Another topic that is often discussed is “male menopause”. This term refers to a decrease in androgens and testosterone, as well as delayed-onset hypogonadism. Although the term “menopause” is used, these hormonal changes are different in men. The end of ovulation and rapid production of hormones occurs in women in a relatively short period of time, but in men it is a gradual longer decline. Symptoms include decreased muscle mass and physical weakness, increased fat, difficulty concentrating, depression, infertility or erectile dysfunction. It is said that life has its highs and falls, in the case of testosterone it starts with puberty and ends with the male version of menopause.  
Hormonal changes in women and their effect on muscles
Hormonal changes during life affect both sexes, and women are no exception. Hormone levels are high after birth, but fall within a few months and increase significantly during puberty. In men, gonadotropin triggers testosterone production and in women estrogen production. The onset of menstruation is also associated with puberty. Puberty in girls lasts about 3-4 years and just as a fun fact, African American and Hispanic girls start puberty slightly earlier.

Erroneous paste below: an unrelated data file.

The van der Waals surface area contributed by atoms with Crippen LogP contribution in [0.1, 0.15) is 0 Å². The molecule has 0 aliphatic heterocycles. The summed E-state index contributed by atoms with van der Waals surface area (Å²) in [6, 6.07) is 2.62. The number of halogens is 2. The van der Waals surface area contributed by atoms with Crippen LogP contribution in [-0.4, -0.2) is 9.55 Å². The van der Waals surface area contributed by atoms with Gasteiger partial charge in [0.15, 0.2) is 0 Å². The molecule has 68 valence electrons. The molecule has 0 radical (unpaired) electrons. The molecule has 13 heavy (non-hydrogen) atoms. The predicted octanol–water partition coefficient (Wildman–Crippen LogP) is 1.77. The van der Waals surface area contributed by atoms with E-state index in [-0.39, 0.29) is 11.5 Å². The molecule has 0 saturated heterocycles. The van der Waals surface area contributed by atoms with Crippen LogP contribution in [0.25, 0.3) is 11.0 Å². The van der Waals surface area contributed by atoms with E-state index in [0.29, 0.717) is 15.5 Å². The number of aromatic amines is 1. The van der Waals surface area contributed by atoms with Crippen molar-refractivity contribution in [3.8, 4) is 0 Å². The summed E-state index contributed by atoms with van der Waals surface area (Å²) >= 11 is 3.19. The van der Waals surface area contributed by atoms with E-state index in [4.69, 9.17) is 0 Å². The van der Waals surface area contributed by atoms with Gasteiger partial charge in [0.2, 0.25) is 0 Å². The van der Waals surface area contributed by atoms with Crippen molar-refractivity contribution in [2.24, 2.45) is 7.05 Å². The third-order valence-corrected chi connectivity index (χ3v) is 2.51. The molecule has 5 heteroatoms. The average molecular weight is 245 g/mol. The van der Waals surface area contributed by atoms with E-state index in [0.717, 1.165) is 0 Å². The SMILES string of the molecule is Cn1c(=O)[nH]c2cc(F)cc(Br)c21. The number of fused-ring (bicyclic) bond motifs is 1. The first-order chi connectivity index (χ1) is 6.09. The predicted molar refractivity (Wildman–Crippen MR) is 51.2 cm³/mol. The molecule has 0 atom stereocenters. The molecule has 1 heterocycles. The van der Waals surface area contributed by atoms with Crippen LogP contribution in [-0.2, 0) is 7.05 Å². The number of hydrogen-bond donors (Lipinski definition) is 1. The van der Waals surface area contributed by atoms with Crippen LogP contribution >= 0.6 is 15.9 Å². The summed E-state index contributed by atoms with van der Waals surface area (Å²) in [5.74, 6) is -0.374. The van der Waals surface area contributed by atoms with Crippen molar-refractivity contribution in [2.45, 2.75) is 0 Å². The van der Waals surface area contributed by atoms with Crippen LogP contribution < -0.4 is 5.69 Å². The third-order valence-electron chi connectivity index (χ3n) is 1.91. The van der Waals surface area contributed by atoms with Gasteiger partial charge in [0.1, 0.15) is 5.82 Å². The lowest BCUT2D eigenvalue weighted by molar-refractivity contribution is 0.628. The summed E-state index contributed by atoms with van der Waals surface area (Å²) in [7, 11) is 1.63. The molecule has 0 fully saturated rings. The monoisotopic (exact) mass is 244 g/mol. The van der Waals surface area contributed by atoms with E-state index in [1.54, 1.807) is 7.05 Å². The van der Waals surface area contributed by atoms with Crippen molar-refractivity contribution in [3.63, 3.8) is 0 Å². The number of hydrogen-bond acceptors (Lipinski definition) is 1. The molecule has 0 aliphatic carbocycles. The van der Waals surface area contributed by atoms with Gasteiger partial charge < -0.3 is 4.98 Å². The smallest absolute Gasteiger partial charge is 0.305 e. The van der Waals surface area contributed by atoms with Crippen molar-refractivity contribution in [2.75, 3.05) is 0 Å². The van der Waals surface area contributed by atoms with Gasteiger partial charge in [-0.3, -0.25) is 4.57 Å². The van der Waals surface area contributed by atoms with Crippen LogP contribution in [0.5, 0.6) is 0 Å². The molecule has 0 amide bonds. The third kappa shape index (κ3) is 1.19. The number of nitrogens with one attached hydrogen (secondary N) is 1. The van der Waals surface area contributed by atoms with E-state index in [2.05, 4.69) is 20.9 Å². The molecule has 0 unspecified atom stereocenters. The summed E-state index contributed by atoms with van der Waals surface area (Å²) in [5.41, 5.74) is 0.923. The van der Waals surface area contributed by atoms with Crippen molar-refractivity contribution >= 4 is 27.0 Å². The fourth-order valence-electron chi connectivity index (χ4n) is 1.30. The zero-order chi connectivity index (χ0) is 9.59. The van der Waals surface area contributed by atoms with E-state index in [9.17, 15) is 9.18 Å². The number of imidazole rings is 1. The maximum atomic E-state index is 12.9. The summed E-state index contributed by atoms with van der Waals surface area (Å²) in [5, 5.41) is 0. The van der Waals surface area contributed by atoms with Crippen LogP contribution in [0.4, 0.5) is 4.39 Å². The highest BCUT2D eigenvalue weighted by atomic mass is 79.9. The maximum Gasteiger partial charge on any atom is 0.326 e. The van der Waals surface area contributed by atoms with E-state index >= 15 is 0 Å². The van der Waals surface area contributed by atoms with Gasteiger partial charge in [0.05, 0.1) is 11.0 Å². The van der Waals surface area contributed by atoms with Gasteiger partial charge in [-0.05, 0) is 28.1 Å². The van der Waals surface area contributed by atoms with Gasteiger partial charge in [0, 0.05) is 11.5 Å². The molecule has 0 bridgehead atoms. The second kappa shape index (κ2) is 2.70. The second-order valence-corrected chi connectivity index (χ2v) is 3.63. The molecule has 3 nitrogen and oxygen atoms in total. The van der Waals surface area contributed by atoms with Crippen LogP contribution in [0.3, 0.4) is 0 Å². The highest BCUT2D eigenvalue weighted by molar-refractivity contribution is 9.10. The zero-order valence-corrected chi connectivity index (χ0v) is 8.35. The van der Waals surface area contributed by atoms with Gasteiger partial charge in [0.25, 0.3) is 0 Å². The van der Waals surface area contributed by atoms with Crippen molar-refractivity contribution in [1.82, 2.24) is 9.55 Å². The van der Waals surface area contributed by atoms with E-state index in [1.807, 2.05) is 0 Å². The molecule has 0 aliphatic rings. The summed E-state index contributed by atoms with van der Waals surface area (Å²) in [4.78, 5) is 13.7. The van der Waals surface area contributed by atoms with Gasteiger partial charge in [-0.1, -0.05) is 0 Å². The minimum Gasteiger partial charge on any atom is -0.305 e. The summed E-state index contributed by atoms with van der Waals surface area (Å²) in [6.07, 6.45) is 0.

Hormonal changes also occur during the menstrual cycle. Estrogen levels fall and rise up to 2 times during the cycle. The first increase in estrogen during the middle follicular phase and decreases after ovulation, the second increase occurs in the middle luteal phase and decreases at the end of the cycle. Regarding the reproductive years in a woman’s life, it is necessary to mention PMS (premenstrual syndrome) and its symptoms. PMS is considered to be all pre-period symptoms, such as mood swings, tenderness, anxiety, anger, convulsions, breast tenderness, or diarrhea. Some experts believe that mood swings are associated with hormones, and that certain hormone metabolites in the brain may be responsible for mood swings, or that hormone metabolism is already different in some women. Other scientists are of the opinion that mood swings may not immediately mean fluctuations in hormone levels. That certainly cannot be said yet. Either way, women seem to experience more frequent hormone fluctuations than men.